In the early 90’s, Bank Rakyat sued Watan, a print newspaper in circulation then, and YB Lim Kit Siang, in defamation.
The law firm that I was then with as a partner were retained to represent and defend Watan. I was the solicitor who was entrusted to handle the brief.
The senior partner of the firm, my elder brother, Adam, informed me that YB Karpal was defending YB Kit and that I would be working closely with Karpal. In fact, Karpal had been in touch with my brother and had requested that I forward him a draft copy of our defence once the same had been drawn up, and before it was filed into court.
I was then only a few years in practice and the thought of working with Karpal gave me goosebumps. Right from my school days, he and YB Kit were my heroes.
A few days after, whilst in court, and in the court canteen with some of my contemporaries at the Bar, I proudly announced that I would be having the privilege of working with Karpal in a defamation suit that also involved YB Kit. A 2-in-1 thrill.
That same day, in the afternoon and whilst working on some cases in the office, the receptionist buzzed me to say that there was a phone call for me from one Mr. Karpal Singh of Karpal Singh & Co.
I took the call, convinced it was a prank call from one of the lawyers in court from that morning.
“Hello”, I greeted.
“Haris, Karpal here”, was the reply.
“F#@k you! Who is this?”, I shot back.
“Ha, is your draft defence for Watan done? Could you send me a copy”, was the only response I got towards my vulgarity.
Damn! I wanted to jump out of the window and end my humongous embarrassment. I hadn’t told any of the lawyers that morning about the request to sight the defence I had prepared. They would not have known this. This was no crank call. It was the one, the only YB KARPAL SINGH on the line!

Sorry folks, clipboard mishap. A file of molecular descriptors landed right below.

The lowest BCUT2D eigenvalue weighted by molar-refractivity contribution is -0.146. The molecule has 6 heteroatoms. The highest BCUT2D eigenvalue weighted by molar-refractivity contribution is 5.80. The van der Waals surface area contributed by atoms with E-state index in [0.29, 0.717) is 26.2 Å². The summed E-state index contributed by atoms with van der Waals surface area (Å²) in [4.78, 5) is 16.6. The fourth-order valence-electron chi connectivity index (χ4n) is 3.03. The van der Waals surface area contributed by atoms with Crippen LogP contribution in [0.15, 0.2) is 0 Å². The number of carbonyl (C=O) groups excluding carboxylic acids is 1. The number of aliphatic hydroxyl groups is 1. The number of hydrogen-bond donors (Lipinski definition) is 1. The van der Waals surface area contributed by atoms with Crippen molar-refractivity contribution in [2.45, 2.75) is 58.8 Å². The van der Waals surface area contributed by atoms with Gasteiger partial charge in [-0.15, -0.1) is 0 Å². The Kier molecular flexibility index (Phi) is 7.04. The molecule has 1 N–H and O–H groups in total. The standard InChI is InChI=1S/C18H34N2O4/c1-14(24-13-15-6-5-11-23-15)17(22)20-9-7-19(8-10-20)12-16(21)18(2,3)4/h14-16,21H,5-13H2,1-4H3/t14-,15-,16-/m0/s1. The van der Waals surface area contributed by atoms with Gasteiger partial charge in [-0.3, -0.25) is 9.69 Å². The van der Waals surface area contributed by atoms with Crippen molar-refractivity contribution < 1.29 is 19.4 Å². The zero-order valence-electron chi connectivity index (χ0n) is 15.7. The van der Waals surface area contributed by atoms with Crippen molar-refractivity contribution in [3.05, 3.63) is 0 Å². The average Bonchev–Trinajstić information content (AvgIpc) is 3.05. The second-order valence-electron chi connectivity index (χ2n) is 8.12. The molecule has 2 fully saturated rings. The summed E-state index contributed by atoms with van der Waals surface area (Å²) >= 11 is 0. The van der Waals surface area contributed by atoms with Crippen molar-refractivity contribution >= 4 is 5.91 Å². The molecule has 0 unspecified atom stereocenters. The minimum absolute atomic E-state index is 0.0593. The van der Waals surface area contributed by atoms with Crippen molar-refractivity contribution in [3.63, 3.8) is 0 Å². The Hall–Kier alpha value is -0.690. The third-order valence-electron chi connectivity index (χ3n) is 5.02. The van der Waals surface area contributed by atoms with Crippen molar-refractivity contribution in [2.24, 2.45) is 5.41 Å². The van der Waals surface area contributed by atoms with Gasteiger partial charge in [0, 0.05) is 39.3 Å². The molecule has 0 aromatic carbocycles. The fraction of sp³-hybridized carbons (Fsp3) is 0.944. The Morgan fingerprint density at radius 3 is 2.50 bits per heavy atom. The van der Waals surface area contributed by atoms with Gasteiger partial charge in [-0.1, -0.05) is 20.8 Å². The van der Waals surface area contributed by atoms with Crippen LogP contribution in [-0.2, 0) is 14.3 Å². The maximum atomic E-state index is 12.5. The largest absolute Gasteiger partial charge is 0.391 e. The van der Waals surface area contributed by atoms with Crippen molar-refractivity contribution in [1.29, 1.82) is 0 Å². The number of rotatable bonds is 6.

I apologised profusely and explained that I thought it was a crank call from one of the lawyers from court earlier that morning, because I could not imagine that the great Karpal Singh would be on the line waiting for me. I had imagined that his secretary would be on the line and would only pass the call to him once she had me waiting on the line.
Without making any reference to my improper conduct, Karpal patiently explained to me that it did not matter who was more senior, but the ethics practised at the Bar was that if solicitor A wished to speak to solicitor B by phone, solicitor A ought to be on the line when solicitor B took the call.
Such was the humility of this giant of a human being.
I burned the midnight oil that night so that I could send him the draft defence the following morning.
A day later, the receptionist at our office again announced that Mr Karpal was on the line. No more cock ups this time.
Karpal had called to say the defence was well drafted.
That made my day!!!!
Over the years, especially after I had gotten involved in the freedom of religion cases, whenever Karpal and I bumped into each other in court, he always had words of encouragement and advice for me in relation to those cases.
In the run up to the 13th GE, I got another call from Karpal. This time he expressed concern for my safety in relation to some of the ABU messages I had released, especially the video messages.
I thanked him for his concern but jokingly said they paled in comparison to some of his public statements and that if anything untoward happened to me, he was to blame as he had been such a big influence in how my life had turned out.
He laughed, and then explained that he made the call knowing it would be pointless, just to oblige an aunt of mine who had sought his assistance to knock some sense into my head.
“You take care, Haris”, he said.
“You too, Mr Karpal”, I replied.
I miss my teacher, my mentor, my friend.